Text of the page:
Chandran Nair is considering the multifarious challenges facing Hong Kong, including the future of the city’s youngsters as they face the housing crisis
Chandran Nair has always been drawn to Asia and issues of development. Born in the multicultural melting pot that is Malaysia, Nair grew up exposed to a wide mix of cultures including Hokkien, Cantonese and more.
“I could even swear in Hokkien,” Nair said. “I was eating char siu bao at three years old, and I was eating with chopsticks very young.”
Now founder and CEO of the Global Institute For Tomorrow (GIFT), an independent pan-Asian think tank based in Hong Kong providing executive education, Nair has built a decade-long career in sustainable development and dedicated his time to analysing and explaining the Asian region.
Author of the book Consumptionomics: Asia’s Role in Reshaping Capitalism and Saving the Planet, he is also the creator of a photo book project called The Other Hundred highlighting stories of people across the world and serves as a speaker at international gatherings such as the World Economic Forum in Davos and the Asia-Pacific Economic Cooperation forum.
With issues surrounding sustainable development becoming increasingly important in Hong Kong, Nair sits down with the Post to discuss his views on the city’s future path and how we can tackle the challenges coming ahead.
How did you become interested in sustainable development in Asia and how did you get to where you are now?
I was born in Malaysia, which is a very multicultural society. Then I went to university in the UK, I worked in London for a few years. I’m a biochemical engineer by training. Then I went to Africa because I was interested in development, and particularly in political development in southern Africa, so I became involved in the anti-apartheid movement. I got work with an international voluntary organisation to build sanitation and water supply systems. Carrying a Malaysian passport at the time, I couldn’t go into South Africa because Malaysia didn’t recognise South Africa. But I also played in a band part-time, so I used to travel illegally into South Africa with the band when we were invited to do concerts.
That development experience, and my own childhood experience of coming from a non-wealthy background made me very much appreciate issues of poverty alleviation, inequality and sustainable development, which go beyond environmental protection. I went and did a masters degree in environmental engineering in Bangkok because I wanted to come back to Asia to be close to my parents. Then I worked for about three years in Thailand. After five years in Bangkok, I was headhunted by [consultant] Environmental Resources Management (ERM) and moved to Hong Kong.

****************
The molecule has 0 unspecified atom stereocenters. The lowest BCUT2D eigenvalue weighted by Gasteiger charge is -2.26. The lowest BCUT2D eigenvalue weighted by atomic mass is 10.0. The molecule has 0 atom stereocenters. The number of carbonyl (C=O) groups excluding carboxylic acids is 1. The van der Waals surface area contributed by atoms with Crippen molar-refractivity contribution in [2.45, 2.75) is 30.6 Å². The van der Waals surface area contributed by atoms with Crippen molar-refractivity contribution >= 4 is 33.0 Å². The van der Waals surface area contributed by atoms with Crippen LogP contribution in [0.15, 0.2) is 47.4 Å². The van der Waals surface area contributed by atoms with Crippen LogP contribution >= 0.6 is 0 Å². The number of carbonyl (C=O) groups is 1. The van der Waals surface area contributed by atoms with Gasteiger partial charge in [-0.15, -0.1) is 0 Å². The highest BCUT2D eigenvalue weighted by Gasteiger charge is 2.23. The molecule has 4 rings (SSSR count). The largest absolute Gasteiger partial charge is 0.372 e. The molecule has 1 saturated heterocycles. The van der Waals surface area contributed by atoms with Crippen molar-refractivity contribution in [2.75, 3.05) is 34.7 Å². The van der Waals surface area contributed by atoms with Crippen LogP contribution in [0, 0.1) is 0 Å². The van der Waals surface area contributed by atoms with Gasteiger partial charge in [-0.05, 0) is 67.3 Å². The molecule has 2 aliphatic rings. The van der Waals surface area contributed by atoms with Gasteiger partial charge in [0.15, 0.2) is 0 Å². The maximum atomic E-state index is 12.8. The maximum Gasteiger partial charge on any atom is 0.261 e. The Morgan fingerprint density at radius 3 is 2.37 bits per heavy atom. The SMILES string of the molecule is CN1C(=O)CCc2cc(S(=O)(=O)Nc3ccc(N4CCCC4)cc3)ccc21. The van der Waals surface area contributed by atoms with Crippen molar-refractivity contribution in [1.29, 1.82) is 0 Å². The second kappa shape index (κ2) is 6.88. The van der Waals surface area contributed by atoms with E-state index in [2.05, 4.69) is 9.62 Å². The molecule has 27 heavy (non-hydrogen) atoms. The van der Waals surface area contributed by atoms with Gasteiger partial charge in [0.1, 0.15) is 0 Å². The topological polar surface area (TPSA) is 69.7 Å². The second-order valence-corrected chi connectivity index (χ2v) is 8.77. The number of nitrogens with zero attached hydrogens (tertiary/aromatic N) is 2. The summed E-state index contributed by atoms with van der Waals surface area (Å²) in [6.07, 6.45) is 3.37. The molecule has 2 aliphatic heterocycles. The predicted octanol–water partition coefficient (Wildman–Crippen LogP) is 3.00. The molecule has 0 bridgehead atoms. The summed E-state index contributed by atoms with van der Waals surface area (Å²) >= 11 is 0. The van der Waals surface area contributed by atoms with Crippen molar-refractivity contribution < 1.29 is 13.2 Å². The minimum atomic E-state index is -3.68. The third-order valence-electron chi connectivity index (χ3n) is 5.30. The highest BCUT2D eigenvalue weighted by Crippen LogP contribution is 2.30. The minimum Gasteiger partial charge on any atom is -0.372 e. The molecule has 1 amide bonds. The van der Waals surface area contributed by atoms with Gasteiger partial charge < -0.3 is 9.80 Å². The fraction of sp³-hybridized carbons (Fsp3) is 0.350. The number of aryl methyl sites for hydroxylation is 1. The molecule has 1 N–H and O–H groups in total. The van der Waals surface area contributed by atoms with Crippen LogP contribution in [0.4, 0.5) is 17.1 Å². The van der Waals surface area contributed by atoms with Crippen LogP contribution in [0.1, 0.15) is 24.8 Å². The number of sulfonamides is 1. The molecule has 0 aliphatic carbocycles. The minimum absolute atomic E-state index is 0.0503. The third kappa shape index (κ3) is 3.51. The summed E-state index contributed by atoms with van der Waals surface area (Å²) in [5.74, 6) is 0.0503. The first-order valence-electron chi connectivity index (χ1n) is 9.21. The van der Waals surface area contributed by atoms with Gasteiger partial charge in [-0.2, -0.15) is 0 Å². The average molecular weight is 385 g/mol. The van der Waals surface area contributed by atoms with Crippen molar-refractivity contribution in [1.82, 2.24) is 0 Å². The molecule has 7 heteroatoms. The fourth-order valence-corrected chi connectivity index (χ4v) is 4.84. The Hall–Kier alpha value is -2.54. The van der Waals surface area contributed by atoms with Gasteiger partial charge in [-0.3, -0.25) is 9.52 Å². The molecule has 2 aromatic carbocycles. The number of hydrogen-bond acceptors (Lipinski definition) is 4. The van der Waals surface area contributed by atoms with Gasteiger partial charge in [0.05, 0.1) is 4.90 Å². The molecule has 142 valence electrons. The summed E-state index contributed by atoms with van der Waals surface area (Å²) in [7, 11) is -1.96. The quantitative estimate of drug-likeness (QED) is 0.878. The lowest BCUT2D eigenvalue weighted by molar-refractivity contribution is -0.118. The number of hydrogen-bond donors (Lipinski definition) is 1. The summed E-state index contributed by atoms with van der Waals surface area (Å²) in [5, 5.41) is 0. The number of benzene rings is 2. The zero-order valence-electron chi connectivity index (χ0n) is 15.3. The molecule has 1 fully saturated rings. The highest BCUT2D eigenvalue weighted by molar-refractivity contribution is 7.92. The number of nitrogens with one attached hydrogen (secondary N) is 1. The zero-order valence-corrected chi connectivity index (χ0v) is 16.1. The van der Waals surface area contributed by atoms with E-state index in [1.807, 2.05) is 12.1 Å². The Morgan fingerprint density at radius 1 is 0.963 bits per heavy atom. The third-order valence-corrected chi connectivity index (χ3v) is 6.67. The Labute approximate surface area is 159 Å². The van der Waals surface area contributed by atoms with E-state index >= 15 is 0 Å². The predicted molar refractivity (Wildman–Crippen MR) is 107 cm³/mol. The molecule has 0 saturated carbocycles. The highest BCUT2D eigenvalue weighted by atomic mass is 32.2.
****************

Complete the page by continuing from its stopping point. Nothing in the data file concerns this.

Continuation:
How did GIFT come about?
I’ve been in Hong Kong for over 20 years. I first came to Hong Kong to run a large consulting company, ERM. Using Hong Kong as a base, we opened the first office in China – in fact the first environmental consulting company in China in the early 90s. I grew the company into 20 offices in 12 countries across Asia. We did a lot of work in Hong Kong for the government, many private companies etc, and then used that to branch off into the region. In about 2004 I got out of consulting to start GIFT in 2005. GIFT was established as a pan-Asian think tank. The idea came to my mind because I felt that as we entered the 21st century, many ideas on the future of Asia, development, were essentially coming out of Western schools and think tanks. I wanted to create something that over time would hopefully encourage others to believe in the idea that we need new ideas coming out of Asia. This particular region will shape the 21st century.
We created a think tank that did not take donations, because in a way I think if you take donations or funding, you kind of can’t think. You’re constrained by the interests of your donors. The way is to take these ideas and to encourage them into the largest economic entities in the world – companies – and also into governments and NGOs too. Most of the executive education in the world today is provided through the lens of the Western experience. It doesn’t make it wrong, but it is, I would say, challenged by contemporary developments of our time. It also does not reflect the new world order. I think this part of the world needs to give voice to those new narratives, free of ideology.
In Hong Kong, there’s a lot of talk about the lack of opportunities and upward mobility for young people. Recent studies showed that 40 per cent of people want to leave the city. What are your thoughts on this?
Young people leaving Hong Kong would be a tragedy. They themselves would miss Hong Kong. I know Hongkongers who leave and they yearn to come back. I know the quality of life might be better somewhere in a small city in Canada, but my God it’s boring. The issue for Hong Kong is how to keep people here who want to be here. But how can people be here if they live in 300 square feet? They can’t. That is a sustainable development challenge. If you’re in Germany and you’re a plumber, you can buy a house with a garden and have a life. It’s a life. People are not looking to be billionaires. People are not looking to be a software engineer, and this is the myth. But you could work at a nice restaurant, it’s a decent job, you work 10 hours, you go home, you have a place. I think that is the social commitment, the economic challenge we must provide.
Do you think there are adequate opportunities for young people?
All countries, depending on the point and curve of development, are faced with unemployment. So, of course, the government and businesses must create new jobs. But I think that the biggest challenge is the sense of home. And let’s not forget, a 30-year programme of creating homes would create a huge amount of jobs in Hong Kong. Not just construction jobs, but a whole set of industries.
Imagine new space for young people to do things. Disaffection is replaced by positivity. And you need positivity and confidence to create new jobs. They are created by entrepreneurs, and entrepreneurs have to feel positive. When a lot of attention is paid towards a negative thing, guess what happens? Morale goes down, you have people leaving. People don’t believe in the future. I mean cities and countries are built around a belief in the future of the next generation. If the next generation and all the politics is saying the city is doomed, and you feel that even if you work you cannot get a house, you think: I want to leave. The obligation of the leaders of the community is that we must sort this problem out. That issue needs a radical solution and at the moment we do not have radical ideas.